There are some substantial differences between IDPA and USPSA. IDPA, being scenario oriented, is very specific concerning things like shooting order and reloads. USPSA generally leaves it up to the shooter to engage targets in the most expedient manner. A number of times I reverted to my USPSA experience and reloaded at the wrong time or dropped a non-empty magazine on the ground.

As I mentioned recently, shooting around barricades is a skill I need to practice more, and IDPA matches typically give plenty of opportunity for that. Indeed the first string in this match featured two barricades. In this string the shooter started seated and at the buzzer ran to a barricade and engaged six targets, two hits on each, taking three targets from each side of the barricade. You then progressed to another barricade further downrange and reengaged the same six targets. This time the requirement was one body and one head shot on each.

The second string had the shooter holding a phone handset in his off, or weak hand, and dialing a rotary phone with the shooting hand. For you youngsters, here's what that phone looks like. The gun and spare magazine were each loaded with 6 rounds. Upon the signal, the shooter would turn, engage each target with one shot strong hand only while still holding the phone. At slide lock, you dropped the phone, reloaded and made one shot on each target weak hand only.

The third and last string required all head shots, from about 7 yards. The requirement this time was for one head shot on each target strong hand only, a mandatory reload, followed by one head shot on each target weak hand only.

All three strings in the match used the same six targets that were lined up at the base of the berm. The shooters started from different positions for each string. It was a simple set up but called for a variety of skills. With just 48 shots required, there was opportunity for everyone who wanted to shoot a second time for practice, either with a different gun or the same.

It was a really fun afternoon. I saw plenty of things I could do better and differently, but I came home feeling pleased. I ended up placing 5th out of 15 shooters in my division. I expect I'll try to hit more of these weekday events at Black Creek, but I will have to concentrate on keeping the rule differences straight and not dropping right into USPSA thinking. Two different games, two different sets of rules producing different challenges.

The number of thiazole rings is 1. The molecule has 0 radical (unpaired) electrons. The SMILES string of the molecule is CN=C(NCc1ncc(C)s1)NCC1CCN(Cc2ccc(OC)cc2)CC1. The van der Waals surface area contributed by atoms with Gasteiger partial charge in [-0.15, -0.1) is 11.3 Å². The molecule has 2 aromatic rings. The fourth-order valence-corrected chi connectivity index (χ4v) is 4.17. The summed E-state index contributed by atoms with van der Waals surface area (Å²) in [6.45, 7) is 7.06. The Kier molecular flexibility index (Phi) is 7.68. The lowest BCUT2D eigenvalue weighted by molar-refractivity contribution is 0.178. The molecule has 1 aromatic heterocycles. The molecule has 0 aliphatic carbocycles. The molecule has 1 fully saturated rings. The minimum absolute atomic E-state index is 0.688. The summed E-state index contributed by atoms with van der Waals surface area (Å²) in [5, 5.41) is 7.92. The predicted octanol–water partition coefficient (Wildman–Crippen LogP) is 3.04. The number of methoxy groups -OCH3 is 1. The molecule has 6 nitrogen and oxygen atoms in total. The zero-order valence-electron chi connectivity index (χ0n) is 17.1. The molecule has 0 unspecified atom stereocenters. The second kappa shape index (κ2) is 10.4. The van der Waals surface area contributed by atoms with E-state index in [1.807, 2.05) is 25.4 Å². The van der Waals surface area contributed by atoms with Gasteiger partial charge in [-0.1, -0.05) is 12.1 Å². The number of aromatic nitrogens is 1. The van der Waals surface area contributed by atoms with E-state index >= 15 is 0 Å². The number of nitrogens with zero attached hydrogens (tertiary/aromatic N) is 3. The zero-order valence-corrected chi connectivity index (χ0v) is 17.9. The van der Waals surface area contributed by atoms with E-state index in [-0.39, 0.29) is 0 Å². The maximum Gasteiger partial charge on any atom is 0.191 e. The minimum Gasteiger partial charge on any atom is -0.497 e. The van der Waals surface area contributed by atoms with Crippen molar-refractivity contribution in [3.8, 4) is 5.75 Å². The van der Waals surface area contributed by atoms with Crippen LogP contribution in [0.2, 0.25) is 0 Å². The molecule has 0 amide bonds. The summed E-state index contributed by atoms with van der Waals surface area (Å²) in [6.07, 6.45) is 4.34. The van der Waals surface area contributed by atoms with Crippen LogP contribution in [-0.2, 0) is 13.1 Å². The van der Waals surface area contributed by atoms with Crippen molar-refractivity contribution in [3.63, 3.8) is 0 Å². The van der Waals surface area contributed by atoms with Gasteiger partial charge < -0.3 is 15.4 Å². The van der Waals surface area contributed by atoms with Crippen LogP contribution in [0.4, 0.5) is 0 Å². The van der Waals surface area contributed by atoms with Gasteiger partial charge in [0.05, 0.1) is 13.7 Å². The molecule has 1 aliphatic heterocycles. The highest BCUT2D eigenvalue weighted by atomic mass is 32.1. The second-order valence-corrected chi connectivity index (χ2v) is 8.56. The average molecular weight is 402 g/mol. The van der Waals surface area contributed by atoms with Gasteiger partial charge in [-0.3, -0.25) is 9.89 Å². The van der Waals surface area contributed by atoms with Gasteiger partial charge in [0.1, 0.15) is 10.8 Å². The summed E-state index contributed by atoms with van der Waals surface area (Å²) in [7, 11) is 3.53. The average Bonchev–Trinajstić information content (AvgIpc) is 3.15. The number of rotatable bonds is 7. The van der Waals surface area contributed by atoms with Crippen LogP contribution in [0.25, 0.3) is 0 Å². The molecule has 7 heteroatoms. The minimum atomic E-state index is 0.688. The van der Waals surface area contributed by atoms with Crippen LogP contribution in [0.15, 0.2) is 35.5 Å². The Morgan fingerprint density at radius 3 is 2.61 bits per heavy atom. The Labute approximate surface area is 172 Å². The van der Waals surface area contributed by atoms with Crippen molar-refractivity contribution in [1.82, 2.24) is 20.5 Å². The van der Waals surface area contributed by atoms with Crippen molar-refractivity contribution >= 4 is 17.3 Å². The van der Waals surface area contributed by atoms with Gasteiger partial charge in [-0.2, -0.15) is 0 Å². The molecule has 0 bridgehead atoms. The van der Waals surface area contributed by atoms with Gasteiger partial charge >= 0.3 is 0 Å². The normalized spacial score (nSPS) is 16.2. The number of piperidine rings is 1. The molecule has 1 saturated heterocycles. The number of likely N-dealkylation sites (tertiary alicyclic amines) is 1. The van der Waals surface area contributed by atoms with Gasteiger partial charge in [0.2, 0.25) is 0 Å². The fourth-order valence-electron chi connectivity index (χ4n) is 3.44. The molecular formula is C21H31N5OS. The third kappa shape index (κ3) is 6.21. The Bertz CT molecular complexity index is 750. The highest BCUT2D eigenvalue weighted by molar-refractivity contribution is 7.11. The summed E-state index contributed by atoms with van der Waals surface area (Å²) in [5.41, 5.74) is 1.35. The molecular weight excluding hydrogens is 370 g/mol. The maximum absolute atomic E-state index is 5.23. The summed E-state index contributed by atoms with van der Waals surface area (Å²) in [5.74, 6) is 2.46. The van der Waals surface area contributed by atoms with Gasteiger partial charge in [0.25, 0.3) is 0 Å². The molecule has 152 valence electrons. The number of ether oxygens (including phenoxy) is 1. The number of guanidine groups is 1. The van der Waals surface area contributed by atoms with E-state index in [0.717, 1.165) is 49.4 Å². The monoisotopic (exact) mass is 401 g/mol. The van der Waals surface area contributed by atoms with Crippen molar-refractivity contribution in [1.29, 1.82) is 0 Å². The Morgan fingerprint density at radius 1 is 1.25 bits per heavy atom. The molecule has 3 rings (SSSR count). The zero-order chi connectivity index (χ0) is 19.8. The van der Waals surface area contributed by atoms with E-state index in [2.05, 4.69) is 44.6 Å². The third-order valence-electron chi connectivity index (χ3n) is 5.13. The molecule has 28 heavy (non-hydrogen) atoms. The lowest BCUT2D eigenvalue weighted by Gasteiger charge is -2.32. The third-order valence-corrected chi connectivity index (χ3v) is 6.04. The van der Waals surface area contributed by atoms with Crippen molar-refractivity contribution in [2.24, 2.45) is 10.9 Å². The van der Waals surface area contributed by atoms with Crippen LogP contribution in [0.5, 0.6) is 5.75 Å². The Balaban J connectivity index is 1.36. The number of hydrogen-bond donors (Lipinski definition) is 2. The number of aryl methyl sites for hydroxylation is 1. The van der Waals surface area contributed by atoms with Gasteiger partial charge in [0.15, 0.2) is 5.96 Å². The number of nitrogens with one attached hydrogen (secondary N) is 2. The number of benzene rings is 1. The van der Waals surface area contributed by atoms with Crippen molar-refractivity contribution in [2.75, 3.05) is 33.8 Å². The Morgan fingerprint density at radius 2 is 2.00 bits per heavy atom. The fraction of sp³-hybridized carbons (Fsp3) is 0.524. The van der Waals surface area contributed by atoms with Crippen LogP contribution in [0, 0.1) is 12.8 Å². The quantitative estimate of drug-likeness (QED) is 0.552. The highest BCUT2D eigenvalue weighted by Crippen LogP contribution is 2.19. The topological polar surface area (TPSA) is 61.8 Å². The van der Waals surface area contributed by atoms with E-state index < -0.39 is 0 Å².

Wednesday, March 14, 2012

Gabriel Possenti Shooters

Here's a new project we're working on with some fellow Catholic shooters. Gabriel Possenti Shooters is a group of local (so far) Catholics who have an interest in shooting, both for self-defense and for sport. The initial plans for the group include the following:
  • To help educate others on a Catholic view of self-defense
  • To build fellowship among faithful Catholic shooting enthusiasts
  • To promote awareness among the faithful of the need to protect one's family
  • To promote responsible recreational shooting among Catholics
  • To use our love of the shooting sports to promote and support charitable works in our community
  • To promote defense of God given rights in a secular society through prayer, education, and action
It is said that there is no better way to grow in one's faith than by surrounding oneself with supportive, like-minded people. What better way to do this than through a shared interest? There are plans to get together for some social shooting in the coming months.

We will also be looking for ways to combine our interests in shooting and our devotion to our faith in order to benefit the community. If you want to keep up with new developments, head over to the blog and check it out.